Slow down, pay attention, respect the rules of the road. Simple stuff that will save someone’s life.

  7. Yes, I have a VERY hard time believing that those honking horns for vehicle remotes can’t be disengaged—–on every make of vehicle. It isn’t only cyclists that jump a mile when someone clicks that remote door lock and the horn blasts. If one of my near neighbors was allowing that honking lock remote action to go off at all hours, I wouldn’t put up with that for a red hot minute. People who think its acceptable to disturb the peace with those honking remotes are, in my opinion, selfish dimwit jerks one and all. As for people ranting about bicyclists riding three abreast and going too slowly . . . We who drive should all be eternally grateful that those healthy enough and risk-taking enough to ride bikes are cruising around NOT using their cars/trucks and NOT adding to our already polluted-by-combustion-engines air.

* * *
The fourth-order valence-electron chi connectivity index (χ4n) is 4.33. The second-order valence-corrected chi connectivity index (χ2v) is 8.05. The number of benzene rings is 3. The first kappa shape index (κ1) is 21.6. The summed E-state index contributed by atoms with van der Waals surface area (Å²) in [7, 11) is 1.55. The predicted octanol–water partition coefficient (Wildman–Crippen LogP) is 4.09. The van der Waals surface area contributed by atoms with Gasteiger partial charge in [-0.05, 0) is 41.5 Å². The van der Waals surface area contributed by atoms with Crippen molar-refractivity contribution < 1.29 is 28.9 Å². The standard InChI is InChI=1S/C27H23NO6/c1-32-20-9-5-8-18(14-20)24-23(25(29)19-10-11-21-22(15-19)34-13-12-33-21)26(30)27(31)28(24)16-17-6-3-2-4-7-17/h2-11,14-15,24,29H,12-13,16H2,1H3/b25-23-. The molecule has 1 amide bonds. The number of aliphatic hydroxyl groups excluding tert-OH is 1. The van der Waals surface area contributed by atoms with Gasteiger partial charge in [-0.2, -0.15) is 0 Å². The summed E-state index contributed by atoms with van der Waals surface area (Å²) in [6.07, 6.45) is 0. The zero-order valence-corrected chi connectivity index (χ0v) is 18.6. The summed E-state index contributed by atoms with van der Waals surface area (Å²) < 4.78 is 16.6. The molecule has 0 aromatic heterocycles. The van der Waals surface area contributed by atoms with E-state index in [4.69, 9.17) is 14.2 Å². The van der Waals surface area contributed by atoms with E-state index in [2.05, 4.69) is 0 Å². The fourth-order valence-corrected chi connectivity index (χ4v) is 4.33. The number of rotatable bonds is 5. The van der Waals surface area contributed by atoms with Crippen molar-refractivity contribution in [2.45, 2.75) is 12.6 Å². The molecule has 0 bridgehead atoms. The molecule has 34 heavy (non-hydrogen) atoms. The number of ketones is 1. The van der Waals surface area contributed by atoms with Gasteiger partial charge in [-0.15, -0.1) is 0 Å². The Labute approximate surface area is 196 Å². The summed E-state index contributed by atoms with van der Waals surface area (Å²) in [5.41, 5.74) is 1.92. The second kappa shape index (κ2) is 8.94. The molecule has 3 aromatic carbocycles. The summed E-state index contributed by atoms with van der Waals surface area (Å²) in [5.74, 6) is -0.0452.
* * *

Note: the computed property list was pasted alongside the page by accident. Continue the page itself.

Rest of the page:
8. Great article…thank you!!! Cyclists need to always pay attention because the stakes are way too high. No matter who is legally in the right when there is an accident, the cyclist ALWAYS ends up on the losing side. My simple formula for safe cycling is to assume any and all vehicles cannot see me…easy peasy! Ride safe my fellow cyclists…and may the wind be at your back.

  9. As a cyclist, motorcyclist and driver of a car, I can not believe what appears to be the “ME” attitude of cyclists of late… I not talking about cyclists that actually ride single file in the bike lane, or even those riding two abreast … No, I talking about the cyclists that are on our local backroads riding 3 or more abreast for no particular reason. I’m talking about almost wiping out an entire bike riding group on a BLIND TURN on a TWO LANE narrow backroad. Idiots. I am all for supporting cyclists, but within reason and riding more than two abreast in NOT within REASON on any road.